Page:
Nozomi Project Blog

Nozomi Project's Story from the TedX Stage!

Nozomi Project's founder and director, Sue Takamoto, was invited to speak at the TedX Waseda event on July 2. The event's theme was "Ripples to Waves" and Sue's task was to share how the idea of creating something beautiful out of broken pottery has turned into a five-year-running social enterprise employing 13 women, training them to craft beautiful jewelry. She also called listeners to choose together to see beauty in their own brokenness.

At Nozomi, each team member names a line of jewelry after someone who is important to her. Many of the ladies have named lines after their daughters or mothers; one named a line after her sister-in-law (Rumi) who was lost in the tsunami of 2011. In her talk, Sue weaved together the stories of three women who are either currently working at Nozomi, or have worked with us and moved on to fulfill different dreams. She gave a glimpse into how each woman found beauty in her own brokenness. 

Sara's grandfather is an unsung hero from 3/11 - when the waters were rushing in, he threw his wife and his grandson, Sara’s brother, onto the safety of a passing firetruck.  He did not survive the 30 feet wall of sea. Sara’s mom finds healing by working every day with broken pottery that she makes beautiful. 

You can view the Sara collection here.

Mika couldn’t leave her home for about a year because of severe PTSD and depression.  She was able to slowly come to Nozomi as she was able, finding through that process a place of healing and wholeness.

You can view our Mika collection here.

Misa's mom was Sue's shyest mom friend on the school yard, struggling with the challenges of a son with autism.  Over these 4 years of working at Nozomi, she has gained so much dignity and confidence.  She says her worldview has been changed - she recently shared at our staff meeting how she used to view autism as a curse;  now she sees what a blessing her son is to her and her family.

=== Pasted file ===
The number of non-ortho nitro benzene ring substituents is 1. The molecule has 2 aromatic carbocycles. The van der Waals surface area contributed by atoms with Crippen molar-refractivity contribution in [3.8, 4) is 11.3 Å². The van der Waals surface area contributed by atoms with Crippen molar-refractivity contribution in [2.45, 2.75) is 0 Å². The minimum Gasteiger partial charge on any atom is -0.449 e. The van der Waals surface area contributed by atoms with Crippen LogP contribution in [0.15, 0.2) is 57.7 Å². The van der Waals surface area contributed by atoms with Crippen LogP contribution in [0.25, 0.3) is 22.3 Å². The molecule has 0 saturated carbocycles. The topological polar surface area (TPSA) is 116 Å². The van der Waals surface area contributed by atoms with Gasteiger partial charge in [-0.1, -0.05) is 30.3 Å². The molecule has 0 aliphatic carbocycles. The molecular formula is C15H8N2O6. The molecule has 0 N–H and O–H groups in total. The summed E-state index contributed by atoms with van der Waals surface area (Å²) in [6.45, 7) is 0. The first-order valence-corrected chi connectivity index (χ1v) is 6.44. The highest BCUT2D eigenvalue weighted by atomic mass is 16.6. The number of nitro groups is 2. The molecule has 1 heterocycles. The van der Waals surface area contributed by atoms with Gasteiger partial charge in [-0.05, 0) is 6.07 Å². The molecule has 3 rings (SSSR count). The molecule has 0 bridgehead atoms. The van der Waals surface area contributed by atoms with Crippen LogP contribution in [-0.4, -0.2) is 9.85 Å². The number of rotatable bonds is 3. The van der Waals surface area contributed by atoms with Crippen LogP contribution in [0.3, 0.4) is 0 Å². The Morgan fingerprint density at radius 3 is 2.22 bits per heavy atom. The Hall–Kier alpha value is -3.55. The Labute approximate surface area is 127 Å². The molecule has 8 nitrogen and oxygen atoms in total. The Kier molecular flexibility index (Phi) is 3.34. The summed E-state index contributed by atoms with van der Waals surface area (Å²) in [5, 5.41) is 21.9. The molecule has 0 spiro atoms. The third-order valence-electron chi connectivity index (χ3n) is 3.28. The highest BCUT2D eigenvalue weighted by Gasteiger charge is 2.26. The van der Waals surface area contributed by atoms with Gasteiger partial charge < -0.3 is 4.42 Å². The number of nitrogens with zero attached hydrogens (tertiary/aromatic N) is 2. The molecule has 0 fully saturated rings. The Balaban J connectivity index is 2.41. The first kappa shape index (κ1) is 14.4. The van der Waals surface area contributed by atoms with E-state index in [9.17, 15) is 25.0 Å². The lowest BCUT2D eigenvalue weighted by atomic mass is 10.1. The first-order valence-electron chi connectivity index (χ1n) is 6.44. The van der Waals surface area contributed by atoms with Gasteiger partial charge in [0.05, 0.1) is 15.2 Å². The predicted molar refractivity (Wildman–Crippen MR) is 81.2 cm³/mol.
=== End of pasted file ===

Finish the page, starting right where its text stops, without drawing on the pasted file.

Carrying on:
You can view our Misa collection here.

You can hear what some of the attendees had to say about Sue's talk here.

And in Japanese here.  

We will let you know next month when the talk comes out on YouTube!

Great job, Sue!

Chance to Receive Ishinomaki Coffee!

 As we remember the triple disaster that struck Japan 6 years ago this month, we are excited to introduce Ishikawa Coffee Company and give our support to a fellow local business. We are currently sending two Ishinomaki coffee filter packs to our first 100 customers*! Watch for beautiful, new designs this month and take advantage of this chance to drink some delicious coffee, blended right here in Ishinomaki! (*with online purchases of over $20).

Ishikawa Coffee Company owner, Mr. Ishikawa, takes care to choose only top quality, fresh coffee beans from around the world to skillfully blend in his shop. He says what he likes most about the blending process is being able to take different types of coffee and create new and unique tastes. 

When Ishikawa Coffee Company first began, they were operating out of a 107 square foot building. The company has grown through word of mouth and now has its own coffee shop that serves simple dishes and delicious desserts in addition to their on-site blended coffee, which is also sold at 2 other locations in Ishinomaki.


All of the coffee gift packages include a picture of a famous place in Ishinomaki paired with an "Ishinomaki" special blend (written in Japanese characters).

We hope you'll take advantage of the chance to get this free gift, enjoy a cup of coffee, and feel the love from Ishinomaki!  As always, all proceeds go to the Nozomi Project women and the continuation of the project. 

Shards, Brokenness & Hope Six Years Later

We are coming up on six years of the triple disaster that washed away half of Ishinomaki.

We are frequently asked if we still have broken pottery left to use for making our Nozomi jewelry.  And the answer is yes!  We still have crates of pottery gathered by hundreds of volunteers during the first few years; we are also receiving boxes of broken or unwanted pottery from nearby neighbors, friends, and second-hand shops in the area. 

Recently, one of the sons of a Nozomi team member was out playing in a field by his home and came home with a bag of broken pottery.  "Mommy!  I found jewelry!'  

He carefully washed each piece and laid it out on a tray for the Nozomi staff to make into something beautiful.  Each time it rains, hidden pottery becomes unearthed, constant reminders of both the tragedy and the hope that has emerged since.  

Those pieces are now being cut, ground, shaped, and remade into something beautiful.  

While each rainstorm brings new reminders of an unforgettable tragedy, it also brings hope.  Beauty in brokenness.